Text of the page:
A Text Based Game Engine

A Text Based Game Engine

Postby PyroDragn » Tue Feb 05, 2013 1:08 pm

What is a Game Engine?

I am writing this post to follow up last week's challenge to create a text based game engine. A few people in skype chat seemed to bemoan the idea of creating an engine versus creating a game; that is, they would rather have been tasked with creating a 'Game' rather than an 'Engine.' From my perspective they are essentially one and the same, with the engine actually being the easier aspect in this case.

There seemed to be a lack of consensus as to what a Game Engine actually is. One definition in the chat was that an engine is a tool used for game development. Now, while I accept that this is technically true, there is a difference between a an engine being used for game development, and an engine being designed as a game development tool. I'll try and explain the difference.

If I talked about a Physics Engine, I think most people would be able to agree on what that was. It's the part of the game which handles the physics. A Graphics Engine is the part that handles rendering the graphics. What is a Game Engine? It's the part of your code that handles running the game, or, basically everything that isn't content.

Every game has a game engine; Whether it's a complicated all-encompassing engine like the Unreal3 engine, or whether it's a simple subset of code to handle rendering and collision detection necessary for a game of Pong.

Used for Game Development, or Designed for Game Development:

As I said earlier, someone on Skype suggested the idea that a Game Engine is a tool for game development. However, I think that they were specifically concerning themselves with the premise that a game engine must be designed as a tool for this purpose. This, I would argue, is simply not the case.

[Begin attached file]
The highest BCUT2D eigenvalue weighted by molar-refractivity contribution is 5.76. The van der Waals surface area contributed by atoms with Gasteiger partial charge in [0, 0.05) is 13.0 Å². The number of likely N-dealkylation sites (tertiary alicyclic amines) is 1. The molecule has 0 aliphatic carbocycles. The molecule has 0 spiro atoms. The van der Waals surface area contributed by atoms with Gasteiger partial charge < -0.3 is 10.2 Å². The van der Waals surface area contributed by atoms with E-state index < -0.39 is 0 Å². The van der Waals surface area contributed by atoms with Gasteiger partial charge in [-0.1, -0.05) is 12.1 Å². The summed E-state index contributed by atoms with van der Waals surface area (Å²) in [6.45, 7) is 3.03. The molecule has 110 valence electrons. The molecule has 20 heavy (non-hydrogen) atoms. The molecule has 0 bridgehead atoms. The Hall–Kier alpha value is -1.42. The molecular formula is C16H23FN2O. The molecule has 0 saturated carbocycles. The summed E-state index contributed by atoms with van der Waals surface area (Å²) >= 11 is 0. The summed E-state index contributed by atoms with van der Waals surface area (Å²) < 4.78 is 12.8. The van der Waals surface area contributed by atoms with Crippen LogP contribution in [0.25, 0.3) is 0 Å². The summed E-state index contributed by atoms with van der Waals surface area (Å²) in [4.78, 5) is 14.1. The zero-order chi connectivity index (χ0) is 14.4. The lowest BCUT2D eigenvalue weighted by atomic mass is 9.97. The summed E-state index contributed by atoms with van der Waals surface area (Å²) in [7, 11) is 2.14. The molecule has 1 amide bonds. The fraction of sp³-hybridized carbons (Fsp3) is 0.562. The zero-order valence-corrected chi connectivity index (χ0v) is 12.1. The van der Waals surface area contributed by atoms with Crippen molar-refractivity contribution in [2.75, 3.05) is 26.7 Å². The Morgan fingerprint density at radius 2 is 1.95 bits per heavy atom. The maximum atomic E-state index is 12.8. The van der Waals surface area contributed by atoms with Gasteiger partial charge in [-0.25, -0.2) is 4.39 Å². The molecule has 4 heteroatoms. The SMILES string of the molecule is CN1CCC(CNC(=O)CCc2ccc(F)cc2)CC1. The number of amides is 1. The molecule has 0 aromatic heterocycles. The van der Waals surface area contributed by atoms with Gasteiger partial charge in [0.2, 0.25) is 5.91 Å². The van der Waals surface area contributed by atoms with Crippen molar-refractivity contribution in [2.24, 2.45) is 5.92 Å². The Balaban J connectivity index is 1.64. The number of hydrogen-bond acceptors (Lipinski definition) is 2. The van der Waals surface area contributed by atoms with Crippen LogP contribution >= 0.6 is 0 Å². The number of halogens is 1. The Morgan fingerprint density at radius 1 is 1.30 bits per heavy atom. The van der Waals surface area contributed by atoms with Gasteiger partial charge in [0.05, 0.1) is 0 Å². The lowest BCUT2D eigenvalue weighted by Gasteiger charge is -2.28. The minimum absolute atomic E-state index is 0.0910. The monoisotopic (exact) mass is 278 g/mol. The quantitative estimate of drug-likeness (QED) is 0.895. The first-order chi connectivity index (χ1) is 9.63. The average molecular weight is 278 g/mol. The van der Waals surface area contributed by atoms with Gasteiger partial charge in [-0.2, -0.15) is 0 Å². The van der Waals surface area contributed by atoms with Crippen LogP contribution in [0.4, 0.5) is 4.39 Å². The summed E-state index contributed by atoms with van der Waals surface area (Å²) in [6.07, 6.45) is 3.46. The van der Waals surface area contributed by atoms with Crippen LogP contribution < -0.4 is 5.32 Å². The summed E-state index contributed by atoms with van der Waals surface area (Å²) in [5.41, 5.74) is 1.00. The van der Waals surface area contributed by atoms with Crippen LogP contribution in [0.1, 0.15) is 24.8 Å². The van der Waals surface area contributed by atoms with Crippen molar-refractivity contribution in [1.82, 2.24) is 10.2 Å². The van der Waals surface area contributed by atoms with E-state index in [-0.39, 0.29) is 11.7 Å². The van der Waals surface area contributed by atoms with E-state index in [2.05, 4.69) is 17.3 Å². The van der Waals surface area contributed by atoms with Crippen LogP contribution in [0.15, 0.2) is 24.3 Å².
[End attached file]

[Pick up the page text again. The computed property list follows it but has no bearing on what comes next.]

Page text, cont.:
Here I am going to talk about a physics engine because it is more concrete than something like a text-based game engine. Making a platformer (2D sidescrolling akin to original Mario games) requires a physics. When the player jumps, the character should be subject to gravity, and fall back to the ground.

There are two different ways this could be implemented:

1) Hardcode - when the character jumps his vertical velocity increases and he rises into the air. Then he slows down, until eventually it goes negative and he starts falling, until he reaches the ground and he stops.

2) Dedicated Physics - create a class that handles physics for all objects. This would apply gravity to objects, ensuring that they 'fall' correctly. Then you apply this to the character.

The difference between these two is absolutely nothing. They are both physics engines. They are both sections of code with regard to handling the physics aspect of the game. Neither of these, however, is specifically designed with the purpose of being used as a development tool. You could implement the second into a development tool - if you designed it as a self contained unit, and it could apply to any object identified as subject to gravity. But regardless of whether you do this or not, it is still a physics engine - it may not be a very easily implementable, or customizable one, but it is one.

When you're talking about a game engine, you talk about the code that handles the translation and implementation of the game. The Unreal3 engine is a game engine because it handles the running and processing of the game, not because it can be used to make a game easily. If it can be used to make a game easily then that is a bonus, but it is not a prerequisite.

In terms of a Text Based Adventure game engine, the code that would handle creating the window, displaying text, parsing input - this is the engine. The level design, story, lore, writing - this is all content, and the actual game design.